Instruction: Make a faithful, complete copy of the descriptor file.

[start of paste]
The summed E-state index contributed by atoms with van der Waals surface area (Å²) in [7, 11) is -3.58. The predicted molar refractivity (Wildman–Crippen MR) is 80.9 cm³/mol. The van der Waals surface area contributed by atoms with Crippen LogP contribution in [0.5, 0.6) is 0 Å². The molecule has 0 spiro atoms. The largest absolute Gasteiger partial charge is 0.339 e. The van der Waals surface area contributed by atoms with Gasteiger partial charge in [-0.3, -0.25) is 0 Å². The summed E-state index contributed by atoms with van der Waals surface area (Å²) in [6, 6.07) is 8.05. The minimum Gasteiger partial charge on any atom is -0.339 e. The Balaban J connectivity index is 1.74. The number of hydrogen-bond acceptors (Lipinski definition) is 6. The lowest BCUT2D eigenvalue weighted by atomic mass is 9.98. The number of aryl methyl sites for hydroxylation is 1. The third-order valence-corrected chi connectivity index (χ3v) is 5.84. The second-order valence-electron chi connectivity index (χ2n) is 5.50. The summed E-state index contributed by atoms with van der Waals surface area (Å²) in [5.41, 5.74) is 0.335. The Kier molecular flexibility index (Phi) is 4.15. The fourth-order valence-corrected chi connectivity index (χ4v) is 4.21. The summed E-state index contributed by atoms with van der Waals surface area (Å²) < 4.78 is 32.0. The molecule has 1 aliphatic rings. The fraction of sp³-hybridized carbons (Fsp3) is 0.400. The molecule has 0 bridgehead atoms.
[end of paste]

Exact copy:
The summed E-state index contributed by atoms with van der Waals surface area (Å²) in [7, 11) is -3.58. The predicted molar refractivity (Wildman–Crippen MR) is 80.9 cm³/mol. The van der Waals surface area contributed by atoms with Crippen LogP contribution in [0.5, 0.6) is 0 Å². The molecule has 0 spiro atoms. The largest absolute Gasteiger partial charge is 0.339 e. The van der Waals surface area contributed by atoms with Gasteiger partial charge in [-0.3, -0.25) is 0 Å². The summed E-state index contributed by atoms with van der Waals surface area (Å²) in [6, 6.07) is 8.05. The minimum Gasteiger partial charge on any atom is -0.339 e. The Balaban J connectivity index is 1.74. The number of hydrogen-bond acceptors (Lipinski definition) is 6. The lowest BCUT2D eigenvalue weighted by atomic mass is 9.98. The number of aryl methyl sites for hydroxylation is 1. The third-order valence-corrected chi connectivity index (χ3v) is 5.84. The second-order valence-electron chi connectivity index (χ2n) is 5.50. The summed E-state index contributed by atoms with van der Waals surface area (Å²) in [5.41, 5.74) is 0.335. The Kier molecular flexibility index (Phi) is 4.15. The fourth-order valence-corrected chi connectivity index (χ4v) is 4.21. The summed E-state index contributed by atoms with van der Waals surface area (Å²) < 4.78 is 32.0. The molecule has 1 aliphatic rings. The fraction of sp³-hybridized carbons (Fsp3) is 0.400. The molecule has 0 bridgehead atoms.